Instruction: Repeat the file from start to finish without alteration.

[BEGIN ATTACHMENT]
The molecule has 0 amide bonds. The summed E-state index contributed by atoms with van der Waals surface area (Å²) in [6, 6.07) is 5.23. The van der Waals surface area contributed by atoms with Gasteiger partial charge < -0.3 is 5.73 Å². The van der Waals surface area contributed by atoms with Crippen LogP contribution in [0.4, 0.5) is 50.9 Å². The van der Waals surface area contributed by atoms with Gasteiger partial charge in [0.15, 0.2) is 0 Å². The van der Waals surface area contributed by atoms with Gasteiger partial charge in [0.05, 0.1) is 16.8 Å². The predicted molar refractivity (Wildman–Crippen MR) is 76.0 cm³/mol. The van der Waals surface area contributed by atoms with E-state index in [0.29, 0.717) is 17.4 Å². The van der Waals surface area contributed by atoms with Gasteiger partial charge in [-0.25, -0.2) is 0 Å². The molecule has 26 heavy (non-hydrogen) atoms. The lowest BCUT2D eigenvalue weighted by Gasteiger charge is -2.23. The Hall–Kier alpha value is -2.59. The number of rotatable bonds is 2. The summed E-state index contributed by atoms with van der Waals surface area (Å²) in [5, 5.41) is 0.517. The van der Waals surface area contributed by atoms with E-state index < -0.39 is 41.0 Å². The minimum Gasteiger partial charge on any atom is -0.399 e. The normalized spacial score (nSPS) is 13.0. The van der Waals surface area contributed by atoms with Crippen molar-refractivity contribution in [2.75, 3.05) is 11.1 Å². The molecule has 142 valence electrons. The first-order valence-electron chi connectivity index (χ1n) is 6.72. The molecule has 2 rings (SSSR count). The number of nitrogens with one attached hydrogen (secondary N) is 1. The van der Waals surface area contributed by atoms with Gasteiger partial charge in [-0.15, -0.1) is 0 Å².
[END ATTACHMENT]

The molecule has 0 amide bonds. The summed E-state index contributed by atoms with van der Waals surface area (Å²) in [6, 6.07) is 5.23. The van der Waals surface area contributed by atoms with Gasteiger partial charge < -0.3 is 5.73 Å². The van der Waals surface area contributed by atoms with Crippen LogP contribution in [0.4, 0.5) is 50.9 Å². The van der Waals surface area contributed by atoms with Gasteiger partial charge in [0.15, 0.2) is 0 Å². The van der Waals surface area contributed by atoms with Gasteiger partial charge in [0.05, 0.1) is 16.8 Å². The predicted molar refractivity (Wildman–Crippen MR) is 76.0 cm³/mol. The van der Waals surface area contributed by atoms with E-state index in [0.29, 0.717) is 17.4 Å². The van der Waals surface area contributed by atoms with Gasteiger partial charge in [-0.25, -0.2) is 0 Å². The molecule has 26 heavy (non-hydrogen) atoms. The lowest BCUT2D eigenvalue weighted by Gasteiger charge is -2.23. The Hall–Kier alpha value is -2.59. The number of rotatable bonds is 2. The summed E-state index contributed by atoms with van der Waals surface area (Å²) in [5, 5.41) is 0.517. The van der Waals surface area contributed by atoms with E-state index < -0.39 is 41.0 Å². The minimum Gasteiger partial charge on any atom is -0.399 e. The normalized spacial score (nSPS) is 13.0. The van der Waals surface area contributed by atoms with Crippen molar-refractivity contribution in [2.75, 3.05) is 11.1 Å². The molecule has 142 valence electrons. The first-order valence-electron chi connectivity index (χ1n) is 6.72. The molecule has 2 rings (SSSR count). The number of nitrogens with one attached hydrogen (secondary N) is 1. The van der Waals surface area contributed by atoms with Gasteiger partial charge in [-0.15, -0.1) is 0 Å².